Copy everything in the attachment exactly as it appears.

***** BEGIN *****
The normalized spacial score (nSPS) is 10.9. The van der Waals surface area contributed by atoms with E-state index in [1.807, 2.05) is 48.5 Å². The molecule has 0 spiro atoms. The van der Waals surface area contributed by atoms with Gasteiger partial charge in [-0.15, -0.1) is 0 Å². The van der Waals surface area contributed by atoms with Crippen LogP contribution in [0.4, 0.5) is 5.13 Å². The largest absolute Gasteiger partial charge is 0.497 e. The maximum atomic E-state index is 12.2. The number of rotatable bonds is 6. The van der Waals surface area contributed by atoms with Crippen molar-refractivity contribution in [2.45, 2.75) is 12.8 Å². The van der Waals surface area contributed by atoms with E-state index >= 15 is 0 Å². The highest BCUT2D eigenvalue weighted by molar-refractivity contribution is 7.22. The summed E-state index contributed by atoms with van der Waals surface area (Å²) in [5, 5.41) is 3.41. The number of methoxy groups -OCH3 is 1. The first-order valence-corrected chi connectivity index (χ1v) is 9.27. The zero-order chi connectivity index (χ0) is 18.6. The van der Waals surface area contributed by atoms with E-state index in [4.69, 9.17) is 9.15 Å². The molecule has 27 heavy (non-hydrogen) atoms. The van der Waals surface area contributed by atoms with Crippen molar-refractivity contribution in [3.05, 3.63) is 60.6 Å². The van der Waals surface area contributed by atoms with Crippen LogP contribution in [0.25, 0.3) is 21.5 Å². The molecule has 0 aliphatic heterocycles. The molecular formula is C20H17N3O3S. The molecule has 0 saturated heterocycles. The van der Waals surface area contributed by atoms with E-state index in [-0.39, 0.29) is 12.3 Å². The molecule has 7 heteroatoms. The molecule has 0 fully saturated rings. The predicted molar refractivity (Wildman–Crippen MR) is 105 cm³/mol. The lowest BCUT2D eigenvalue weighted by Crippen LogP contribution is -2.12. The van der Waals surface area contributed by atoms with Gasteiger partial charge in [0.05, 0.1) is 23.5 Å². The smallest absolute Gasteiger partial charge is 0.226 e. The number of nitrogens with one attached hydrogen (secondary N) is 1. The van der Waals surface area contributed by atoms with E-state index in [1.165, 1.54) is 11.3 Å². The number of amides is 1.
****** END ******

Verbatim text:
The normalized spacial score (nSPS) is 10.9. The van der Waals surface area contributed by atoms with E-state index in [1.807, 2.05) is 48.5 Å². The molecule has 0 spiro atoms. The van der Waals surface area contributed by atoms with Gasteiger partial charge in [-0.15, -0.1) is 0 Å². The van der Waals surface area contributed by atoms with Crippen LogP contribution in [0.4, 0.5) is 5.13 Å². The largest absolute Gasteiger partial charge is 0.497 e. The maximum atomic E-state index is 12.2. The number of rotatable bonds is 6. The van der Waals surface area contributed by atoms with Crippen molar-refractivity contribution in [2.45, 2.75) is 12.8 Å². The van der Waals surface area contributed by atoms with E-state index >= 15 is 0 Å². The highest BCUT2D eigenvalue weighted by molar-refractivity contribution is 7.22. The summed E-state index contributed by atoms with van der Waals surface area (Å²) in [5, 5.41) is 3.41. The number of methoxy groups -OCH3 is 1. The first-order valence-corrected chi connectivity index (χ1v) is 9.27. The zero-order chi connectivity index (χ0) is 18.6. The van der Waals surface area contributed by atoms with E-state index in [4.69, 9.17) is 9.15 Å². The molecule has 27 heavy (non-hydrogen) atoms. The van der Waals surface area contributed by atoms with Crippen molar-refractivity contribution in [3.05, 3.63) is 60.6 Å². The van der Waals surface area contributed by atoms with Crippen LogP contribution in [0.25, 0.3) is 21.5 Å². The molecule has 0 aliphatic heterocycles. The molecular formula is C20H17N3O3S. The molecule has 0 saturated heterocycles. The van der Waals surface area contributed by atoms with E-state index in [-0.39, 0.29) is 12.3 Å². The molecule has 7 heteroatoms. The molecule has 0 fully saturated rings. The predicted molar refractivity (Wildman–Crippen MR) is 105 cm³/mol. The lowest BCUT2D eigenvalue weighted by Crippen LogP contribution is -2.12. The van der Waals surface area contributed by atoms with Gasteiger partial charge in [0.05, 0.1) is 23.5 Å². The smallest absolute Gasteiger partial charge is 0.226 e. The number of nitrogens with one attached hydrogen (secondary N) is 1. The van der Waals surface area contributed by atoms with E-state index in [1.165, 1.54) is 11.3 Å². The number of amides is 1.